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Vermont Supreme Court: Removing Prisoner From Programming Is Reviewable When Catalyst Was Punitive

In a decision reached on October 8, 2021, the Vermont Supreme Court held that a determination by state prison officials to remove a prisoner from programming was reviewable when the catalyst was punitive. The claim at issue was based upon the failure to provide the prisoner a hearing before imposing the sanction.

During a class session in February 2019 for the Vermont Treatment Program for Sexual Abusers at the Northwest State Correctional Facility (NSCF), an instructor asked participants to commit and follow through on something before the next session. Prisoner Zachary Rose whispered to a classmate “escape.”

A staff member heard the comment and, apparently missing its humor, reported it. Rose was placed in administrative segregation pending an investigation. He explained the comment was just a joke. Nevertheless, he was served notice of an administrative segregation hearing and released to wait in the general population a few days later.

Rose then received a Notice of Corrective Action and Removal. It cited two incidents of being late to group, not completing practice work, misusing group bathroom breaks, expressing complaints in a nonconstructive manner, as well as the escape comment. He was deemed a security risk by NSCF officials, who terminated him from the program. But he never received a disciplinary report for the escape comment and in fact was assigned a “minimum” security-risk level when he was then transferred to Northern State Correctional Facility.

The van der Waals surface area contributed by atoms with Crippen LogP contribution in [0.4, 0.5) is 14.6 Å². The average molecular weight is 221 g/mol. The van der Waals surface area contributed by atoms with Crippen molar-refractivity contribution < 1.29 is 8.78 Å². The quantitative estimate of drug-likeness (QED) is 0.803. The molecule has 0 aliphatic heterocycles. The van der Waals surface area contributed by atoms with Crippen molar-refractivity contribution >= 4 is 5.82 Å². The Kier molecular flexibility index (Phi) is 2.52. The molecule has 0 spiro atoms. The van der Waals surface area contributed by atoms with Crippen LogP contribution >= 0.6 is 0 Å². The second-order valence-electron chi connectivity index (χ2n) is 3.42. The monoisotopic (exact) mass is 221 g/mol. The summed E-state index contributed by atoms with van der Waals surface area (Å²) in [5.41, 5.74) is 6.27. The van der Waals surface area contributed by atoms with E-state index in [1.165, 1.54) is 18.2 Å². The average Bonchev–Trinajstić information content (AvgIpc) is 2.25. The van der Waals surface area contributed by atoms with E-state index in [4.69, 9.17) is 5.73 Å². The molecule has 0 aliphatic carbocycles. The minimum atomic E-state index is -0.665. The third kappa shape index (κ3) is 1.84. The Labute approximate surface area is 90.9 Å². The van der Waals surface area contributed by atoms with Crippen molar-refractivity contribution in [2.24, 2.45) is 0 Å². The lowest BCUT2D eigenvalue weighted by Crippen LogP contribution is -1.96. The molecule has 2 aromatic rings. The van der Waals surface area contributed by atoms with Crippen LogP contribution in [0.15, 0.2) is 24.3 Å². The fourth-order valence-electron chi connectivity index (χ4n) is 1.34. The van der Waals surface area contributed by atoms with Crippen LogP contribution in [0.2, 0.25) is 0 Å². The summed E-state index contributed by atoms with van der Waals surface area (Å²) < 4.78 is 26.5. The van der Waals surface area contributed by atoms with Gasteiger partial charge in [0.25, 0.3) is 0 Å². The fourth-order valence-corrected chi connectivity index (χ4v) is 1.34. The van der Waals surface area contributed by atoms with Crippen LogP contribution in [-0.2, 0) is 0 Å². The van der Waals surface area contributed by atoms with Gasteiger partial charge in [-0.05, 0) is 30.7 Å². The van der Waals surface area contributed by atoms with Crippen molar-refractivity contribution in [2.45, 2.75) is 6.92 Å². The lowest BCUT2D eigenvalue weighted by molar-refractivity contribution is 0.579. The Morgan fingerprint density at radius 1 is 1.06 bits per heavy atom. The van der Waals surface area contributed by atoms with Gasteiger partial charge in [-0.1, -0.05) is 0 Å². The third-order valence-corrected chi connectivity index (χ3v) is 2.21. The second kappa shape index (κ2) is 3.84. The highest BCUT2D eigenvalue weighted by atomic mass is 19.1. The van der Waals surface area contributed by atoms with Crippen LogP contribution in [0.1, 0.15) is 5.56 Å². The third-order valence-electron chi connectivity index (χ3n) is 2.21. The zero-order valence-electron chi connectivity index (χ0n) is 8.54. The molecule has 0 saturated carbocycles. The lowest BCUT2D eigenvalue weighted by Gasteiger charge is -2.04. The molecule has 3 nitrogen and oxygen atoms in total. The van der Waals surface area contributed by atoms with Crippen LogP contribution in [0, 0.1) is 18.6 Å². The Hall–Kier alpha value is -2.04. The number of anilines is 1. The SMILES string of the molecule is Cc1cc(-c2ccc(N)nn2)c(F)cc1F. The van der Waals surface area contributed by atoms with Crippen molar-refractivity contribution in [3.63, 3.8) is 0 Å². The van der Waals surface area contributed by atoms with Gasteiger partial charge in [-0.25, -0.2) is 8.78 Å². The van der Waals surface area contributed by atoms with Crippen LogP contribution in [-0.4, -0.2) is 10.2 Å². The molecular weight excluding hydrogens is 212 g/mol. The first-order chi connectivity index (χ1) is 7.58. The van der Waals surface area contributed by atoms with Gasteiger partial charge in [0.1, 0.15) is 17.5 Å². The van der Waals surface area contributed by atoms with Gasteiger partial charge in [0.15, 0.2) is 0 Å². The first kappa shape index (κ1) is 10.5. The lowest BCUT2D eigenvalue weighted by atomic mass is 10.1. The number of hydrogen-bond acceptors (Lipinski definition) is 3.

Rose was told in the denial of an informal complaint he made that he could reapply for the program a year after he was deemed a security risk. He then filed formal grievances, which were also denied, after which he filed a writ of mandamus in state superior court, alleging that the decision by the state Department of Corrections (DOC) to terminate him from treatment programming was in response to his escape comment, for which he was owed a hearing.

Specifically, Rose argued that the termination constituted punishment under 28 V.S.A. § 851 and therefore required a hearing and due process under § 852. The superior court concluded the termination was not punishment, so it was not reviewable, and it granted DOC summary judgment. With the assistance of state Defender General Matthew F. Valerio and Annie Manhardt of the Prisoners’ Rights Office in Montpelier, Rose appealed.

Before the Supreme Court, DOC maintained its contention that programming decisions are not reviewable under V.R.C.P. 75. But the Court disagreed, finding that Rose did not challenge his removal from the program but rather challenged DOC’s decision to deny a hearing before doing so. That made mandamus review available if DOC’s action constituted punishment because it had a clear legal duty to follow the statutory process under § 852.

The Court said that Rose’s claim must be analyzed under a three-part test to determine whether an administrative action is punitive laid out by the U.S. Supreme Court in Bell v. Wolfish, 441 U.S. 520 (1979). In applying that test, the Court first looked to whether DOC officials had punitive intent.

The record showed that Rose was terminated from the program because, following his escape comment, he was classified as a security risk. While DOC cited other behaviors that contributed to this new classification, it was that comment that was the catalyst, the Court said, and the superior court erred in not applying the test this way.

But there are two more prongs to the Bell test, and the Court said the record here was unclear as to whether DOC’s conclusion served a “legitimate governmental purpose,” meaning it was also unclear whether its decision was “excessive in relation to its purpose.”

Thus the superior court’s order was reversed and the case remanded for a fuller development of the facts. See: Rose v. Touchette, Comm., Dep’t of Corr.,, 2021 VT 77 (Vermont 2021). 

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